In Table 4, the parameters of traditional and revised GM models are for Equations ((2) and (3)), while the parameters of traditional and revised Linear (Helly) Models are for Equations ((4) and (5)). In Table 4, no parameters are provided for the two blocks with safety messages (marked as N/A). This is because the traditional GM model could not provide good calibrated parameters in this situation. In the case with no safety message, the revised models would become vestigial to the traditional GM and Linear (Helly) Models by setting the added parameters k1.0 and θ1.0, respectively.

7. Conclusions

In this paper, two types of car-following models, the GM model and the Linear (Helly) model, were re-calibrated and revised using the field data collected in Houston, Texas, U.S.A. so as to characterize the impacts of safety messages from a tablet application. Both revised GM model and revised Linear (Helly) model

Table 4. Overview of the best fit parameters of traditional and revised GM and Linear (Helly ) models.

were proposed by applying additional exponents to the stimuli term “the different of velocity between a leading vehicle and a following vehicle”. A part of the field data was used to calibrate the parameters of the traditional and revised GM model and Linear (Helly) model, while the others were for validation.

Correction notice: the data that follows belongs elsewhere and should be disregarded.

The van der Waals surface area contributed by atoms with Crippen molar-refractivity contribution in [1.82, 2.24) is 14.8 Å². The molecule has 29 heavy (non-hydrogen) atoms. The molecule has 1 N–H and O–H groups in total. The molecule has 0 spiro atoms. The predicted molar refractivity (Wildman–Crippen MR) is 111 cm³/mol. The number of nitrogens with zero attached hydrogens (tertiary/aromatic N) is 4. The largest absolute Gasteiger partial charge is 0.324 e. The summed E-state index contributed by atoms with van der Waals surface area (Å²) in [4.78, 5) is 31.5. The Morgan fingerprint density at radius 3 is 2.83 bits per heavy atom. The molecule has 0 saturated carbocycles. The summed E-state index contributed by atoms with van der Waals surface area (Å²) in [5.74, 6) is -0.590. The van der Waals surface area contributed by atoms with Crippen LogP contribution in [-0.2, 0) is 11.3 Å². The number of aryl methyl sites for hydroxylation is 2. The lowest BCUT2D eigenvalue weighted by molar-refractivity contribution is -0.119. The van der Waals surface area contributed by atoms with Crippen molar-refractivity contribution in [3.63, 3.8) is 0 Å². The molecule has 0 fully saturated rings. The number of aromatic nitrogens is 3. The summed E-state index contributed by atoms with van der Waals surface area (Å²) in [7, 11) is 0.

Calibration results showed that, when the safety messages from a tablet application were provided, the GM model failed to properly fit in the field car-following data, even a calibration process had been applied for both deceleration and acceleration situations. The calibrated parameters in the cases with no message for the Linear (Helly) Model should not be directly applied to the car-following data with safety message. A calibration to either the Linear (Helly) Model or the revised Linear (Helly) Model is necessary for a better fit.


The authors acknowledge that this research is supported in part by the Tier 1 University Transportation Center TranLIVE#DTRT12GUTC17/KLK900-SB-003, and the National Science Foundation (NSF) under grants #1137732. The opinions, findings, and conclusions or recommendations expressed in this material are those of the author(s) and do not necessarily reflect the views of the funding agencies. The authors would like to appreciate Yijun Qiao and Jinghong Ma in shaping the initial idea and part of the data collections.

Conflicts of Interest

The authors declare no conflicts of interest.